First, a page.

"I have no doubt that fuel mileage will play a role, just like it has in about every other race this year," Sospenzo said. "A well-handling car, track position, good pit stops, fuel mileage, and being the first one to the checkered flag -- it's all important."

Kansas has some other added significance for Nemechek. It's the first of the final seven events remaining on the Cup schedule. And with team owner Rick Hendrick already having informed Nemechek that he will be released from the team at the end of the season, a strong showing in these final races could go a long way toward determining his driving future for 2004.

Rumors have surfaced in recent weeks that Nemechek may be headed to PPI Motorsports, where he'd become Ricky Craven's teammate, as the team expands from a single-car operation. But because no deal has been finalized, Nemechek is playing his cards close to the vest.

"It's just one of those things that has to be worked on," Nemechek said. "I've definitely talked with (team owner) Cal Wells, they've got a lot of neat things going on over there, and Ricky (Craven) is a good friend of mine.

"But also, you've got to look at all the other opportunities that are out there and weigh each one of them and decide which is going to be the best avenue to go. I definitely want to keep racing still, and I will be racing next year. We're just trying to get that all figured out in the next couple of weeks, and I think we will get it done.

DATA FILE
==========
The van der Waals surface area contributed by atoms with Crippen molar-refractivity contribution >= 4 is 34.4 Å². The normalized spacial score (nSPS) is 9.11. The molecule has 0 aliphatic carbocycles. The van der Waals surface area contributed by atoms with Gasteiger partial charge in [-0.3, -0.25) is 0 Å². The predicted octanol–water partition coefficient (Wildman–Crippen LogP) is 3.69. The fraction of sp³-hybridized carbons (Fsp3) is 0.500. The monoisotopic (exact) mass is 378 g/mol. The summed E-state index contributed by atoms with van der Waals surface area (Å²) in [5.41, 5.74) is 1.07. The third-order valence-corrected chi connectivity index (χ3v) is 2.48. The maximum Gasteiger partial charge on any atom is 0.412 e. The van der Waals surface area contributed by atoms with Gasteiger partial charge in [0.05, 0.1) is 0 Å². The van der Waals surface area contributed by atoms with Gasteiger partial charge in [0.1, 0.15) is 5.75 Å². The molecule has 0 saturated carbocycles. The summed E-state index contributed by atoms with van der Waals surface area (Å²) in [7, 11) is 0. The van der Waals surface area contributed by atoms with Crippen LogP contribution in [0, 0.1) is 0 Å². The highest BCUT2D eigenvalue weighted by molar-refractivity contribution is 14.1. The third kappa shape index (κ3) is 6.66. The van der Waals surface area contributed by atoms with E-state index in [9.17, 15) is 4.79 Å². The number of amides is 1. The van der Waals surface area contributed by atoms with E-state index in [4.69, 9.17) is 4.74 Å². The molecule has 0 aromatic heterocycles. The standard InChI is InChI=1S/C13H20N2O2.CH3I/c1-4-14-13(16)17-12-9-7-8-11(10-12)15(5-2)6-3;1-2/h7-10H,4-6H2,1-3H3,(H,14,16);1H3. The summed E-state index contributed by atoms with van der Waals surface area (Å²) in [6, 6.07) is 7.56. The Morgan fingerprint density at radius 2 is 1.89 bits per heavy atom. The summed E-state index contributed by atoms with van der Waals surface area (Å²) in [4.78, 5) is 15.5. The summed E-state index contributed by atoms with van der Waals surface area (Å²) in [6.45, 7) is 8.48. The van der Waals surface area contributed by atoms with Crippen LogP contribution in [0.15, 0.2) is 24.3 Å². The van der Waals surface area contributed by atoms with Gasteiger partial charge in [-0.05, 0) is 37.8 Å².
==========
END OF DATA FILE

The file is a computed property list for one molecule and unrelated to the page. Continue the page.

"I know I can still get the job done and still think I can win an awful lot of races in my career. That's why I'm here."

Not only is Nemechek a talented driver, one of his hallmarks is being one of the most resilient drivers in Winston Cup. He bounced back from losing a lucrative sponsorship with Oakwood Homes at the end of the 2001 season to the promise of a blockbuster sponsorship with Kmart entering the 2002 season.

Unfortunately for Nemechek, Kmart filed for bankruptcy just days before the start of last season, and pulled all its funding dollars a few weeks later. While he tried to piecemeal a few things together, Nemechek bounced around until he found his way into the seat of the No. 25 Chevy when Hendrick fired Jerry Nadeau midway through last season.

And once again, the man they call "Front Row Joe" for his penchant at winning poles, now finds himself looking to rebound yet again with a new team for next season after Hendrick chose not to renew his contract for next season, coupled with Hendrick losing the UAW-Delphi sponsorship that funds Nemechek's car at the end of this season.